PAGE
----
Cynthia Shapiro is the author of Corporate Confidential and an upcoming guide for job seekers. Her advice rings true for anyone working in corporate America, for a small business, and even authors.
The Internet Could Be Working Against You
What you choose to put on the Internet, in the privacy of your home or office, could be actively damaging your career and costing you opportunities.
Most of us imagine that what we do on our own time, on our own computers, voicing our personal opinions, is our personal private business, right? No. Not when it comes to the Internet.
An editor at a large publishing house recently put something on his personal blog that cost him his job.
An airline stewardess was fired for having somewhat racy personal photos of herself up on her personal website.
As a career coach I encounter employees on a regular basis who have been fired or managed out of their jobs for posting opinions about their companies on the Internet, participating in blogs, or sending emails to friends within their companies complaining about their bosses or their companys’ policies. It happens every day.
Like many of you, I host a chat board on my website (www.CorporateConfidential.com). People are encouraged to share their experiences and ask career-related questions, but they are also encouraged NOT to use their real names or mention the companies they work for. One individual on my chat board unfortunately used his real name while advising fellow chatters not to use a particular reference company that he’d experienced problems with. He is now being sued for slander and defamation by that company. Apparently their business fell off sharply after my fans found out about his issues, and the company decided to take action against him.
Why is all this happening?
It’s happening because material posted on the Internet is now considered to be in the public domain. And there is a large gap in the legal definition between private statements or displays and public ones. The confusion comes from imagining that our personal opinions, photos, and statements are private. Well, they may be posted in privacy, and they may be our private opinions, but once posted on the World Wide Web they are considered public statements and are subject to all the laws surrounding public displays.
That means your private statements are now open to potential liability for slander, defamation of character, and can also be grounds for termination from your job.
And that’s not the worst of it. If you choose to post something on the Internet or on a blog about a difficult boss, company, agent or editor, there is an increasingly high chance that person will directly read it.
I personally read everything that pops up with my name on it on the Internet. I get a notification every time my name is mentioned casually on a blog, or is mentioned on someone’s website. Someone can post a casual comment about me and my book on their blog in Indiana, and I will be personally reading it the next day in my office in Los Angeles, sometimes even responding to it. And it usually surprises them.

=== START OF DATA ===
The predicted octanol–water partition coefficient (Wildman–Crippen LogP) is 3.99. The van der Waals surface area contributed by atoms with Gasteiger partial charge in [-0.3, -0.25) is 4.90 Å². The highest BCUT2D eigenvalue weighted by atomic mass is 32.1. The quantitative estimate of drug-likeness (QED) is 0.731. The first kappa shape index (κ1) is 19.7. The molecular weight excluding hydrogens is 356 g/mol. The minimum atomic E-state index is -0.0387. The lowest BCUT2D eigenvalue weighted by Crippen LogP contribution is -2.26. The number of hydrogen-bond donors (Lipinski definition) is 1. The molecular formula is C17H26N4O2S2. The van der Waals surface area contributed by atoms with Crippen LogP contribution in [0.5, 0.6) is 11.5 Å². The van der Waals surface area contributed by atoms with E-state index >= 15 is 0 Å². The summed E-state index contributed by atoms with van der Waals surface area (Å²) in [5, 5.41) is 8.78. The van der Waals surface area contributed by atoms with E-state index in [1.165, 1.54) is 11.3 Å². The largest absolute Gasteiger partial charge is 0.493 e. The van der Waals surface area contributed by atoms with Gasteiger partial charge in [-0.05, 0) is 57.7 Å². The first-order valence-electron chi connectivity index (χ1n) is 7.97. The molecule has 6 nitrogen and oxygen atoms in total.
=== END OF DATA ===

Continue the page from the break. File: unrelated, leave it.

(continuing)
I’m not the only one who does this. People all over the world closely monitor their “press” on the Internet. So, the chances are great that you could post something negative about an editor on the Internet, and that editor will be reading it the next day. In fact, those postings can get you blacklisted within companies and industries. Yes, blacklists do exist. I’ve worked with many disheartened employees who are experiencing it. All it takes is one posting, and your career could be over.
I was a human resources executive for many years before I switched sides to write Corporate Confidential: 50 Secrets Your Company Doesn’t Want You To Know and opened my own firm as an employee advocate and career advisor. I know for a fact that hiring managers are scanning the Internet for anything negative or problematic with your name on it, before they consider you for a job.
I had a client recently whose story is featured in my new book on the secrets of job searching, to be released next year. He came to me with all the right credentials, great interviewing skills, and a killer resume, but he couldn’t get a job. He’d been trying for months and had experienced nothing but slammed doors. He was getting into a desperate financial situation. As I started my investigation into the cause, I didn’t have to look far. One Google on his name showed us the problem. Tirade after angry tirade on the evils of corporate America popped up immediately under his name. The problem was, it wasn’t him. Someone with the same name was a blog tirader and it was costing my client opportunity after opportunity.
The fix was simple. We separated him from the tirader by using his middle name to differentiate him (hiring managers tend to Google candidates’ names exactly as they appear on the resume submitted). We created a MySpace page for him that showed what a fabulous candidate he was for any job. His very next interview turned into the job he so desperately needed.
If you don’t know what’s out there on the Internet with your name on it, find out. If you think you can talk negatively about and employer, boss, agent, or editor on the Internet without repercussion, think again. Everything you chose to post goes out into the public domain and the very last person you’d want to read it is most likely reading it right now. The safest course of action is: don’t put anything on a blog, your personal website, or even on company email that you wouldn’t want everyone to see and read.
The Internet is no longer a safe place to vent your personal opinions or frustrations. Once something is on the Internet, it can be almost impossible to remove, and it can do damage to your career and opportunities for years to come. One misplaced opinion can cost you more than you know.
Feel free to ask Cynthia questions in the comments section. She’ll pop in during the day to answer them.